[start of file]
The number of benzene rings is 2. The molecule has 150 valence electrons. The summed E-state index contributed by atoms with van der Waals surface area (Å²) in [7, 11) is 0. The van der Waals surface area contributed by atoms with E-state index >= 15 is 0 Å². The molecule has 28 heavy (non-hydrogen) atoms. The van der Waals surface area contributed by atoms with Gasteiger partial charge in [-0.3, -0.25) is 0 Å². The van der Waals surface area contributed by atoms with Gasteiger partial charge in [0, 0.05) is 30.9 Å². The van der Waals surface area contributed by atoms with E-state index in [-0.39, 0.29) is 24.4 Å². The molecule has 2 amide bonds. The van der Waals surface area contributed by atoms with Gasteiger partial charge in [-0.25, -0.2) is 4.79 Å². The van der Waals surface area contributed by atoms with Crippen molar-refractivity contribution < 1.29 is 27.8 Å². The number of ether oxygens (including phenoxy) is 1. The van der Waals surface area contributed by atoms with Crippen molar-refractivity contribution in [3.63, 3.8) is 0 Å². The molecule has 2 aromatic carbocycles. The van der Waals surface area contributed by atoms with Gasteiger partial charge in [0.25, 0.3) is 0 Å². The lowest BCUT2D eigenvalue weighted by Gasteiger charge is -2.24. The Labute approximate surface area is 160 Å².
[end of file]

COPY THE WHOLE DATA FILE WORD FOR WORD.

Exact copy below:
The number of benzene rings is 2. The molecule has 150 valence electrons. The summed E-state index contributed by atoms with van der Waals surface area (Å²) in [7, 11) is 0. The van der Waals surface area contributed by atoms with E-state index >= 15 is 0 Å². The molecule has 28 heavy (non-hydrogen) atoms. The van der Waals surface area contributed by atoms with Gasteiger partial charge in [-0.3, -0.25) is 0 Å². The van der Waals surface area contributed by atoms with Gasteiger partial charge in [0, 0.05) is 30.9 Å². The van der Waals surface area contributed by atoms with E-state index in [-0.39, 0.29) is 24.4 Å². The molecule has 2 amide bonds. The van der Waals surface area contributed by atoms with Gasteiger partial charge in [-0.25, -0.2) is 4.79 Å². The van der Waals surface area contributed by atoms with Crippen molar-refractivity contribution < 1.29 is 27.8 Å². The number of ether oxygens (including phenoxy) is 1. The van der Waals surface area contributed by atoms with Crippen molar-refractivity contribution in [3.63, 3.8) is 0 Å². The molecule has 2 aromatic carbocycles. The van der Waals surface area contributed by atoms with Gasteiger partial charge in [0.25, 0.3) is 0 Å². The lowest BCUT2D eigenvalue weighted by Gasteiger charge is -2.24. The Labute approximate surface area is 160 Å².